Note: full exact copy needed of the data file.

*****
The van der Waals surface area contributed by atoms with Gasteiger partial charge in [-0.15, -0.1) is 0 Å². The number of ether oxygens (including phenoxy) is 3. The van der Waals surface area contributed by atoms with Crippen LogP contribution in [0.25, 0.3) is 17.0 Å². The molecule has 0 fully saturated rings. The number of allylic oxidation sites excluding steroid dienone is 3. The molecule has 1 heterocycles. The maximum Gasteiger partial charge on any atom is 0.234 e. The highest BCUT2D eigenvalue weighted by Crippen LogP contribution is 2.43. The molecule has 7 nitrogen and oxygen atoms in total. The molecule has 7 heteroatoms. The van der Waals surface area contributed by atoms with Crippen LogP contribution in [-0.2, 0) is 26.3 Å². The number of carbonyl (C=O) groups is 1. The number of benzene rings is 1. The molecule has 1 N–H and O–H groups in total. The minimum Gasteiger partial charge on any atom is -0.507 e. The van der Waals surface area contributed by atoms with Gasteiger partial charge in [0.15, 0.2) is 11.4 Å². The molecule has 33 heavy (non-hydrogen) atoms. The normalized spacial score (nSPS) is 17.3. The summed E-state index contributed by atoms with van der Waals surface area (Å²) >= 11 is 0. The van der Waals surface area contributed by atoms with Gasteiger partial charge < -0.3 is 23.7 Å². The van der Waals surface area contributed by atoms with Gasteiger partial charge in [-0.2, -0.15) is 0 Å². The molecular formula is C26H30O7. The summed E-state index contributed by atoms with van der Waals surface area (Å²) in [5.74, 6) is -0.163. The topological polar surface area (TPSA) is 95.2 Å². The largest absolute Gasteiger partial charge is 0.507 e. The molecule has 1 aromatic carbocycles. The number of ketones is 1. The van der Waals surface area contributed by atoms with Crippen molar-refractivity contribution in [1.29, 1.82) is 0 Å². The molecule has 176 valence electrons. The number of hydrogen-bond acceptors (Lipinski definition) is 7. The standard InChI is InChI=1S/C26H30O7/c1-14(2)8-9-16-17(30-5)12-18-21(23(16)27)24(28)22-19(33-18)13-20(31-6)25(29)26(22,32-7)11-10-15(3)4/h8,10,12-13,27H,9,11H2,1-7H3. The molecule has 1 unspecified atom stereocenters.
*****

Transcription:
The van der Waals surface area contributed by atoms with Gasteiger partial charge in [-0.15, -0.1) is 0 Å². The number of ether oxygens (including phenoxy) is 3. The van der Waals surface area contributed by atoms with Crippen LogP contribution in [0.25, 0.3) is 17.0 Å². The molecule has 0 fully saturated rings. The number of allylic oxidation sites excluding steroid dienone is 3. The molecule has 1 heterocycles. The maximum Gasteiger partial charge on any atom is 0.234 e. The highest BCUT2D eigenvalue weighted by Crippen LogP contribution is 2.43. The molecule has 7 nitrogen and oxygen atoms in total. The molecule has 7 heteroatoms. The van der Waals surface area contributed by atoms with Crippen LogP contribution in [-0.2, 0) is 26.3 Å². The number of carbonyl (C=O) groups is 1. The number of benzene rings is 1. The molecule has 1 N–H and O–H groups in total. The minimum Gasteiger partial charge on any atom is -0.507 e. The van der Waals surface area contributed by atoms with Gasteiger partial charge in [0.15, 0.2) is 11.4 Å². The molecule has 33 heavy (non-hydrogen) atoms. The normalized spacial score (nSPS) is 17.3. The summed E-state index contributed by atoms with van der Waals surface area (Å²) >= 11 is 0. The van der Waals surface area contributed by atoms with Gasteiger partial charge < -0.3 is 23.7 Å². The van der Waals surface area contributed by atoms with Gasteiger partial charge in [-0.2, -0.15) is 0 Å². The molecular formula is C26H30O7. The summed E-state index contributed by atoms with van der Waals surface area (Å²) in [5.74, 6) is -0.163. The topological polar surface area (TPSA) is 95.2 Å². The largest absolute Gasteiger partial charge is 0.507 e. The molecule has 1 aromatic carbocycles. The number of ketones is 1. The van der Waals surface area contributed by atoms with Crippen molar-refractivity contribution in [1.29, 1.82) is 0 Å². The molecule has 176 valence electrons. The number of hydrogen-bond acceptors (Lipinski definition) is 7. The standard InChI is InChI=1S/C26H30O7/c1-14(2)8-9-16-17(30-5)12-18-21(23(16)27)24(28)22-19(33-18)13-20(31-6)25(29)26(22,32-7)11-10-15(3)4/h8,10,12-13,27H,9,11H2,1-7H3. The molecule has 1 unspecified atom stereocenters.